So what happened was, the environmental review concluded that, as I said, there were no, not a single adverse environmental impact that was associated with the project — none, not one.

Then, the County of San Bernardino, even with all due respect to what the Santa Margarita Water District did on the environmental review, it then also conditioned the project.

Now both of those entities were sued. They were sued nine times. Six went to trial, and all six in California were validated at trial.

All of the arguments that project owners had were rejected. And then it went to the Court of Appeal. And once again, the Court of Appeal ruled six separate times that all of the approvals issued to the project in California by California entities were proper.

So the Trump administration never gave — there wasn’t even a glimmer of thought in 2012 when it was originally approved in California, and there was no element involving the federal government at that time.

So how does the federal government get involved? We wanted to begin converting a natural gas pipeline to convey water. So in 2011, while President Obama was still serving — in fact, in his first term — we executed an agreement with El Paso Natural Gas to acquire a portion of their 220-mile pipeline and that acquisition was conditioned at closing on the federal government approving the assignment of that pipeline to us.

And the way the bureaucratic world works, that process continued through the end of the Obama administration, and occupied most of the Trump administration, while they were renewing a 1,300-mile pipeline of which we were going to buy a 220-mile segment.

In short, it was processed and the federal government’s approval was for a segment of that 1,300-mile pipeline, a 57-mile stretch over federal land.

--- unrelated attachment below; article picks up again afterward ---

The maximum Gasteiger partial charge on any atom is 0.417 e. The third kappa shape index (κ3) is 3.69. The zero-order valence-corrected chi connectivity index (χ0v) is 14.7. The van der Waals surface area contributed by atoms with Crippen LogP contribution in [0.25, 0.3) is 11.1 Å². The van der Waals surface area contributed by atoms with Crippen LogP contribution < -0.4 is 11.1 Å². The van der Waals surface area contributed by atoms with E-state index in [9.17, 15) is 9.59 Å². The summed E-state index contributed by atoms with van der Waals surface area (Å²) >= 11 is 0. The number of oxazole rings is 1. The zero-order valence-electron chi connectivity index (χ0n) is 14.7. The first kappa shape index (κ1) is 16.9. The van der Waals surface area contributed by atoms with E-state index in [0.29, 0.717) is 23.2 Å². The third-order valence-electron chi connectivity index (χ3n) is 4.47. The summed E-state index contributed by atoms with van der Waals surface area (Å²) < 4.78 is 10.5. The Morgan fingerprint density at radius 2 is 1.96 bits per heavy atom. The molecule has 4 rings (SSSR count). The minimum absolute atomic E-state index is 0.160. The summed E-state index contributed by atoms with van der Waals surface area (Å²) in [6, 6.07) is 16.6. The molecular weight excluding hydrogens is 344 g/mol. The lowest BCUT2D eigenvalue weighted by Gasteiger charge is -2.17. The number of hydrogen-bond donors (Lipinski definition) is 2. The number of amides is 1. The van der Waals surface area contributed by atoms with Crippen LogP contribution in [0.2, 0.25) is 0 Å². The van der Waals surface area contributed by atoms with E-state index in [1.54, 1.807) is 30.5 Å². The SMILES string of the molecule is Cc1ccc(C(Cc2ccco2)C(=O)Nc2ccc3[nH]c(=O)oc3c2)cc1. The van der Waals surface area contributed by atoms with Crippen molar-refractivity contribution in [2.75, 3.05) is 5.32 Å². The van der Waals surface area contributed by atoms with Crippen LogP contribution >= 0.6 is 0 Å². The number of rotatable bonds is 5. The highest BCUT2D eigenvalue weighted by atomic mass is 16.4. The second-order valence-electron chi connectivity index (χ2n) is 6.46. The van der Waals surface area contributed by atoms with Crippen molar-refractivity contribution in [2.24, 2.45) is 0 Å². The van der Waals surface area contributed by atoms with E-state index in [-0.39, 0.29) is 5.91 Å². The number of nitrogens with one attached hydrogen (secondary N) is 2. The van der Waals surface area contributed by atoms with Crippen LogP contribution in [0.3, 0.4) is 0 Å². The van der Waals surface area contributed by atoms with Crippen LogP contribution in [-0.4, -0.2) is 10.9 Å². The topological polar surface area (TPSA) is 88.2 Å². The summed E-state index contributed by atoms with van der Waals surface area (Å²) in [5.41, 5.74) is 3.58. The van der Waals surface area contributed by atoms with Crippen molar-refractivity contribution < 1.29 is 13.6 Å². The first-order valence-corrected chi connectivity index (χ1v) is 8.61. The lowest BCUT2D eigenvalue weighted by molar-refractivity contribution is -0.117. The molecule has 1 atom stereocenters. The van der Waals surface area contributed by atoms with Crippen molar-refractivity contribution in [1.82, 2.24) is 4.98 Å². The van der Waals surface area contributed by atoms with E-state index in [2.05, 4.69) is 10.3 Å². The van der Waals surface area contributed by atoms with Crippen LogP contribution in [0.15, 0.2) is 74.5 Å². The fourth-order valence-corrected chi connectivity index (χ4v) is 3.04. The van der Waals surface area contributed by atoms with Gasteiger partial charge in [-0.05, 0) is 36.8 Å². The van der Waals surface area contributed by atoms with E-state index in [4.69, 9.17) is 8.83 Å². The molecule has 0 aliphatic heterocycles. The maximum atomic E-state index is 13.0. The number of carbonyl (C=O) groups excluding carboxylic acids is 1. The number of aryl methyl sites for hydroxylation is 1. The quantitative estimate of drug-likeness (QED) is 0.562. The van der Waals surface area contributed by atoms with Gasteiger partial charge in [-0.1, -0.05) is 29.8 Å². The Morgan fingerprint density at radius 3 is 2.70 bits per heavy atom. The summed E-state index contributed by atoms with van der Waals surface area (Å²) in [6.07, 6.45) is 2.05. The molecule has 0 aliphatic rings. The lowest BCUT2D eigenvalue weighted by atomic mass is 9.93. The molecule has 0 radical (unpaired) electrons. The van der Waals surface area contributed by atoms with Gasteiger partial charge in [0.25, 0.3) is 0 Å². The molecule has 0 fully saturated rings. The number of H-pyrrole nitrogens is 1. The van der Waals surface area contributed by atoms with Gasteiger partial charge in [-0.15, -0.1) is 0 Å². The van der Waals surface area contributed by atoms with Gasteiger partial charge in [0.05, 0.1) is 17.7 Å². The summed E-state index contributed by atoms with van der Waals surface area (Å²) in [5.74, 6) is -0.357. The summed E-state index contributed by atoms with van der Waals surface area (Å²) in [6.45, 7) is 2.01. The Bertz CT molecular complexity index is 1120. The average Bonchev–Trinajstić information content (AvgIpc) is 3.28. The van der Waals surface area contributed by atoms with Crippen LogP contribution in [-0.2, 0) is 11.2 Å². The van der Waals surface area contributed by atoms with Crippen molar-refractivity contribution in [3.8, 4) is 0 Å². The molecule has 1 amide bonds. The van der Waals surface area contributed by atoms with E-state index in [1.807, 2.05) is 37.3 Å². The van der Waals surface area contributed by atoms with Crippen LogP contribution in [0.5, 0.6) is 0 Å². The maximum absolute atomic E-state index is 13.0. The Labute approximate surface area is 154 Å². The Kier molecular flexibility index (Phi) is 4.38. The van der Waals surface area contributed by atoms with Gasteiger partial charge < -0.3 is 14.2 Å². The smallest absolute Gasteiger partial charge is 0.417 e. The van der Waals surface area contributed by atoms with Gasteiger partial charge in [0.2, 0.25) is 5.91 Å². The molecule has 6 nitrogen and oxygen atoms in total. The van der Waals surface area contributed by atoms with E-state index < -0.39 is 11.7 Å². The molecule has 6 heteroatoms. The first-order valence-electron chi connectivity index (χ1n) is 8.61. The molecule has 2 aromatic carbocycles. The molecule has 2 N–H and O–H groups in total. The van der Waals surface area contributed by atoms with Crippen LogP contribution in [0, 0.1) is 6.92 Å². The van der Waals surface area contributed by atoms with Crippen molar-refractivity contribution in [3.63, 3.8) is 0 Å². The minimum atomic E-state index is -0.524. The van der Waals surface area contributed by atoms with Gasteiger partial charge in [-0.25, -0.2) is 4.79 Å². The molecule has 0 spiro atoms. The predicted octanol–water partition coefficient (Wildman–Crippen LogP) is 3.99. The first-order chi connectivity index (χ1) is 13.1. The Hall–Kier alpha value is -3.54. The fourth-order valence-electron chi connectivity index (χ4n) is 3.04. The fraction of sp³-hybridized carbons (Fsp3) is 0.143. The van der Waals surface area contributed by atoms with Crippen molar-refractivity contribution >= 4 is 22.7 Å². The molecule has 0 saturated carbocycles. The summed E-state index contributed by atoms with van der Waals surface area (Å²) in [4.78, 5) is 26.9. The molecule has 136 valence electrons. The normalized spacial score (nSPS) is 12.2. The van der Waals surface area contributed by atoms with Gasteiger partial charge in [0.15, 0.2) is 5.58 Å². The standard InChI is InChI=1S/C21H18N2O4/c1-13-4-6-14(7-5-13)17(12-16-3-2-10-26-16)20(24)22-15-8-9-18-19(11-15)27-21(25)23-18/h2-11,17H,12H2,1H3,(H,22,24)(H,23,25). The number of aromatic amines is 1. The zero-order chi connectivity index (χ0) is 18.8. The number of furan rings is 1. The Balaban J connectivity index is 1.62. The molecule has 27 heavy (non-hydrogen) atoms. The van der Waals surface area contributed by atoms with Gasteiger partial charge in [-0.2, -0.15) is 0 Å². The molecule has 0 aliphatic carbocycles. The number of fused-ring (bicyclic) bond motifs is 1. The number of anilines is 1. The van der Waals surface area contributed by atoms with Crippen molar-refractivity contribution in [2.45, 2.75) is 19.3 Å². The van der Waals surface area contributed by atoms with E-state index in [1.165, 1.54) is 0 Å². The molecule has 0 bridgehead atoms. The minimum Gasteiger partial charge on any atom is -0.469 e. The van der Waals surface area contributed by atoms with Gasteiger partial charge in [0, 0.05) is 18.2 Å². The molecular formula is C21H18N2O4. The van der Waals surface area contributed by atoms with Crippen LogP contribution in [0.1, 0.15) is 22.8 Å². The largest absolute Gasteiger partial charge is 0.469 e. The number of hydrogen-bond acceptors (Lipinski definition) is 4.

We sought the federal approval of a right of way for us to substitute water for natural gas without any surface disturbance and enter the conveyance business.

The federal government approved a right of way for that stretch — not the whole 220, but for that stretch. And that happened under a process which basically took many years to complete — the environmental review of the whole 1,300-mile pipeline — but we had to have the whole review before we could do our segment. And that’s what the Trump Administration approved; it did not approve the use of any water sources of any kind.

When we say administration, that was the sitting president, but it was the BLM office in Needles, California, who approved it. And that’s what happened.

So we don’t view that as the Trump administration had anything to do with the project. It’s pretty much bedrock BLM policy that if there’s no surface disturbance, there are no environmental impacts to study for something that’s happening and many miles away and not in the federal right of way.”

The contrary opinion is espoused by Michael Hiltzik of the LA Times, who shared a Pulitzer Prize with Chuck Phillips in 1999:

“As proposed by Cadiz Inc., the idea was to store surplus Colorado River water under a desert tract owned by the company, pump it out during dry spells and transport it by pipeline or canal to Southern California urban users.

Among the problems is that there isn’t any surplus water in the Colorado. The basin is in a long-term drought, and for the foreseeable future California will be lucky to get its full statutory apportionment of river water. A single extra drop? Forget it.

Furthermore, there’s considerable disagreement over how much groundwater really underlies the Cadiz land, not to mention how much the company is legally permitted to pump out and how much could be pumped before neighboring aquifers become contaminated with carcinogenic minerals.”

Get both sides to this complex topic by reading the complete interview with Scott Slater in his exclusive 5,399 word interview with the Wall Street Transcript.

Scott Slater, President & CEO

Cadiz Inc.